There is no single, over-arching way to do Developer Relations. There are many parts to it. There’s the exciting traveling and speaking, being on stage with really smart people in really cool places. There are the parts people don’t see, developing applications that may never see the light of day, that proof of concept or for demo purposes. Then there are the tough parts, hours spent on planes and in airports, away from home, away from family.
So why do I do it?
I’ve heard from some folks that conferences are about the software, the tech, the IoT info, or even the sales. This is wrong. It’s about the people. What are the people in any given community doing? What do they want to learn or hear about? What’s missing that they might want to know?
At a previous job, whenever we had an all hands, one of the Directors or VPs or C levels always started with the same slide: “People are the point”
Sure, it sounds cheesy and corporaty, but I think this person was right, if I took it out of context. What we do in technology, be it as developers, makers, designers, support staff…whatever, it’s done by and for people.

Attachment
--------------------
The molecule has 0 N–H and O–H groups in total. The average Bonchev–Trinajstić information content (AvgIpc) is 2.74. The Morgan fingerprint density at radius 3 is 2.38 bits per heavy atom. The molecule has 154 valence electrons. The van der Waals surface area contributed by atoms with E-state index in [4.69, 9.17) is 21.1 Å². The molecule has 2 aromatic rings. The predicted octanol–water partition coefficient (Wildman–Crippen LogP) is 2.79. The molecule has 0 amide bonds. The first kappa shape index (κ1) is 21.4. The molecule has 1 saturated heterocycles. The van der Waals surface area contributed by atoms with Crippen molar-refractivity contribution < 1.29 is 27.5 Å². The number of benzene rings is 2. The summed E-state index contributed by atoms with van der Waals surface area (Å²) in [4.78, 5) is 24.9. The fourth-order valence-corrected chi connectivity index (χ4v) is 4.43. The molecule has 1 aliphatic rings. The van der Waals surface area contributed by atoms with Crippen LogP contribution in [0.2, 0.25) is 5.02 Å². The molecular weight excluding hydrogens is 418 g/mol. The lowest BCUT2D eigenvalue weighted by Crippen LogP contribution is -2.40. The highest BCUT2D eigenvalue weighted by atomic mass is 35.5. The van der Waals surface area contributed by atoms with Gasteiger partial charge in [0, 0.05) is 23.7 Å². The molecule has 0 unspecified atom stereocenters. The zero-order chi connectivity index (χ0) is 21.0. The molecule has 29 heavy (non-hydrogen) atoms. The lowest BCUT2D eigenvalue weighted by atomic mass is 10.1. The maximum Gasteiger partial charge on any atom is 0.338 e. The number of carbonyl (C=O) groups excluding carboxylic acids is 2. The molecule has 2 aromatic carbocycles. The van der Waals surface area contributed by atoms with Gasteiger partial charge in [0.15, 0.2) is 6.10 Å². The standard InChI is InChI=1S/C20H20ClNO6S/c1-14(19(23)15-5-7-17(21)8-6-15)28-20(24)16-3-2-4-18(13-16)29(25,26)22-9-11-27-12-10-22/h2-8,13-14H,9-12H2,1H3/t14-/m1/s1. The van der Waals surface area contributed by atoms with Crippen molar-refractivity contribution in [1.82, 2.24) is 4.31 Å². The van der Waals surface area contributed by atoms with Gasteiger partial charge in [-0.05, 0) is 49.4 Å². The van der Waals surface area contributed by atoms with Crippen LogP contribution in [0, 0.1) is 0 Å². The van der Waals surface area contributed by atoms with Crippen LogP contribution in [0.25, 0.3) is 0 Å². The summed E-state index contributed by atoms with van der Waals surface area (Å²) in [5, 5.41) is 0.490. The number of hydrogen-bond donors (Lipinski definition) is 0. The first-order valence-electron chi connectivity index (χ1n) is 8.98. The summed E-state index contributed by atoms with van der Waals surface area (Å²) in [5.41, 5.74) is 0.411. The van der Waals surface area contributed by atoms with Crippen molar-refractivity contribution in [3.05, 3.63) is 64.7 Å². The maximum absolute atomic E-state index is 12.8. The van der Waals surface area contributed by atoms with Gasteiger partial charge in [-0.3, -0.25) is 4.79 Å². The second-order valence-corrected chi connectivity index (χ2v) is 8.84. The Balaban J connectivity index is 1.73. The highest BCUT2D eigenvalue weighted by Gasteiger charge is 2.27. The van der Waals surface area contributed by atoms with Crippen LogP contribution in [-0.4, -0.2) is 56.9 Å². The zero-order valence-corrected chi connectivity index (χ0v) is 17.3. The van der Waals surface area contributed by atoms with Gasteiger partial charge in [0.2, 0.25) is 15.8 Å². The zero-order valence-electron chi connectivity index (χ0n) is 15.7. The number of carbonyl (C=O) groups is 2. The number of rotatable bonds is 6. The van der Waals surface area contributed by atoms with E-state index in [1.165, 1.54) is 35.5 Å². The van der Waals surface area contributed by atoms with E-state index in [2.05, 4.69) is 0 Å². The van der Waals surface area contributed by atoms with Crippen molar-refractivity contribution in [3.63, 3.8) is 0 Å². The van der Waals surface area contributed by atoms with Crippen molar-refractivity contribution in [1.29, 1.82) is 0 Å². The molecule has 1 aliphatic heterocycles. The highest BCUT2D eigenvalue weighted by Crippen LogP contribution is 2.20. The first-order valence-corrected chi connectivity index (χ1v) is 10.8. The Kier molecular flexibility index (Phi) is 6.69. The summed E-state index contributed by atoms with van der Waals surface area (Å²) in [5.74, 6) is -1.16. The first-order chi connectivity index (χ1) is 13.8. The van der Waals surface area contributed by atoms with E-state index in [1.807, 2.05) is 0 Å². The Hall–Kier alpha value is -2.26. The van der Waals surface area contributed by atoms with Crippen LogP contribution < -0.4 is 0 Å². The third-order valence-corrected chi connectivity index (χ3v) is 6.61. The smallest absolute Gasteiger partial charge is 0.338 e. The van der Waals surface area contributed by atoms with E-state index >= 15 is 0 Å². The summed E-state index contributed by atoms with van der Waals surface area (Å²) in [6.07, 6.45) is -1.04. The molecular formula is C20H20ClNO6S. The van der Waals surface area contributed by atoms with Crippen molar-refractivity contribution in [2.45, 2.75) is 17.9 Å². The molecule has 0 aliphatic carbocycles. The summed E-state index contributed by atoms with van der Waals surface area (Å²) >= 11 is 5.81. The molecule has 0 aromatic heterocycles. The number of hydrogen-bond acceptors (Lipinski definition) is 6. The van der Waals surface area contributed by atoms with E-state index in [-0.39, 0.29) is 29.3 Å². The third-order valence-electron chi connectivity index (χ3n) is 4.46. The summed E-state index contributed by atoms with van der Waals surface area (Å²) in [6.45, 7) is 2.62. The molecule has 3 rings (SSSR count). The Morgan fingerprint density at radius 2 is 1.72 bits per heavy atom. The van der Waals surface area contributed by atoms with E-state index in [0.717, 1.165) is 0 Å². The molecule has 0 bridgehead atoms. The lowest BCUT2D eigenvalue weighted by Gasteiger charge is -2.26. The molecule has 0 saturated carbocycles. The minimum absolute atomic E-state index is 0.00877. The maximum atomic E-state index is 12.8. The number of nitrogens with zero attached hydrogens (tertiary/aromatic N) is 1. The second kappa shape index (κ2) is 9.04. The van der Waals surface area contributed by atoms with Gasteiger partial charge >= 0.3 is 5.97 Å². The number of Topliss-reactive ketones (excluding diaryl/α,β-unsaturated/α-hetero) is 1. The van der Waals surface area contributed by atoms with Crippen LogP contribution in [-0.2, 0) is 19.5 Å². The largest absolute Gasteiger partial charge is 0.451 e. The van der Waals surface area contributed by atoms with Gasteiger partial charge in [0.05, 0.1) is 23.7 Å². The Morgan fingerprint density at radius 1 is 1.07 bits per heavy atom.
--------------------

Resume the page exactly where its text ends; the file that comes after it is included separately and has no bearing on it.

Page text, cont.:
Let’s be brutally honest: 99% of what we do in tech is not life saving. Hell, it’s not even life changing. It’s about working to do something people want but probably don’t need. But, it’s still important. Serving wants has its place as well.
But we inflate the things we do as “making the world a better place”. We rarely focus on what it is that would make the world a better place. Maybe treating people like people instead of commodities and statistics (or “users”) is a step in the right direction. This is why I do my job the way I do it.
You may not think making people think differently about what they do and how they do it is important. You may not believe a talk about cognitive improvement and interference based on small decisions in the work area are a big deal. You may not think Mental Health is something we need to discuss at a Tech conference.
I’d argue you are wrong.
These things we do, the things we create, they won’t last for the rest of your lifetime. The world of tech has no permanence, it’s constantly changing. We do better to focus on making the lives of people better than focusing on how to make an app faster or see how a tech talk can lead to more ROI.
There’s a time and place for everything. I guess I’m just saying, keep thing in perspective. And maybe a “soft talk” is what more people need instead of a shiny new tech thing sometimes.